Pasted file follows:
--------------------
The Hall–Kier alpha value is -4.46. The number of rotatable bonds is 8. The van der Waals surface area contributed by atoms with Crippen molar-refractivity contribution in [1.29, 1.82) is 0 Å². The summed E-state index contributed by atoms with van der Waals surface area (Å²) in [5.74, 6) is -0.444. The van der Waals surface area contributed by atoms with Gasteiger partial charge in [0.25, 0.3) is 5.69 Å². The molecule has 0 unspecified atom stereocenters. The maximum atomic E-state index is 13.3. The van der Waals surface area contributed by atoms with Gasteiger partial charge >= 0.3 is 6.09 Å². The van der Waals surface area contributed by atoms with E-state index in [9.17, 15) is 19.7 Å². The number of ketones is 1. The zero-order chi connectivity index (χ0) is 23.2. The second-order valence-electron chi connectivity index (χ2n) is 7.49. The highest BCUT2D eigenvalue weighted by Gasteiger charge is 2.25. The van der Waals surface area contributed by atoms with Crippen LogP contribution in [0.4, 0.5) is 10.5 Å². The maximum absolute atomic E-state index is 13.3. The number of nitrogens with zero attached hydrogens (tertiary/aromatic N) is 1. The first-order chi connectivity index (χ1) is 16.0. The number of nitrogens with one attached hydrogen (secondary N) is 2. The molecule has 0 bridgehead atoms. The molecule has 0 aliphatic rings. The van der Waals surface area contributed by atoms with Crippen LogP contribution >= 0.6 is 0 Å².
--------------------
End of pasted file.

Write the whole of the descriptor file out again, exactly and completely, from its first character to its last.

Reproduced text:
The Hall–Kier alpha value is -4.46. The number of rotatable bonds is 8. The van der Waals surface area contributed by atoms with Crippen molar-refractivity contribution in [1.29, 1.82) is 0 Å². The summed E-state index contributed by atoms with van der Waals surface area (Å²) in [5.74, 6) is -0.444. The van der Waals surface area contributed by atoms with Gasteiger partial charge in [0.25, 0.3) is 5.69 Å². The molecule has 0 unspecified atom stereocenters. The maximum atomic E-state index is 13.3. The van der Waals surface area contributed by atoms with Gasteiger partial charge >= 0.3 is 6.09 Å². The van der Waals surface area contributed by atoms with E-state index in [9.17, 15) is 19.7 Å². The number of ketones is 1. The zero-order chi connectivity index (χ0) is 23.2. The second-order valence-electron chi connectivity index (χ2n) is 7.49. The highest BCUT2D eigenvalue weighted by Gasteiger charge is 2.25. The van der Waals surface area contributed by atoms with Crippen LogP contribution in [0.4, 0.5) is 10.5 Å². The maximum absolute atomic E-state index is 13.3. The number of nitrogens with zero attached hydrogens (tertiary/aromatic N) is 1. The first-order chi connectivity index (χ1) is 16.0. The number of nitrogens with one attached hydrogen (secondary N) is 2. The molecule has 0 bridgehead atoms. The molecule has 0 aliphatic rings. The van der Waals surface area contributed by atoms with Crippen LogP contribution >= 0.6 is 0 Å².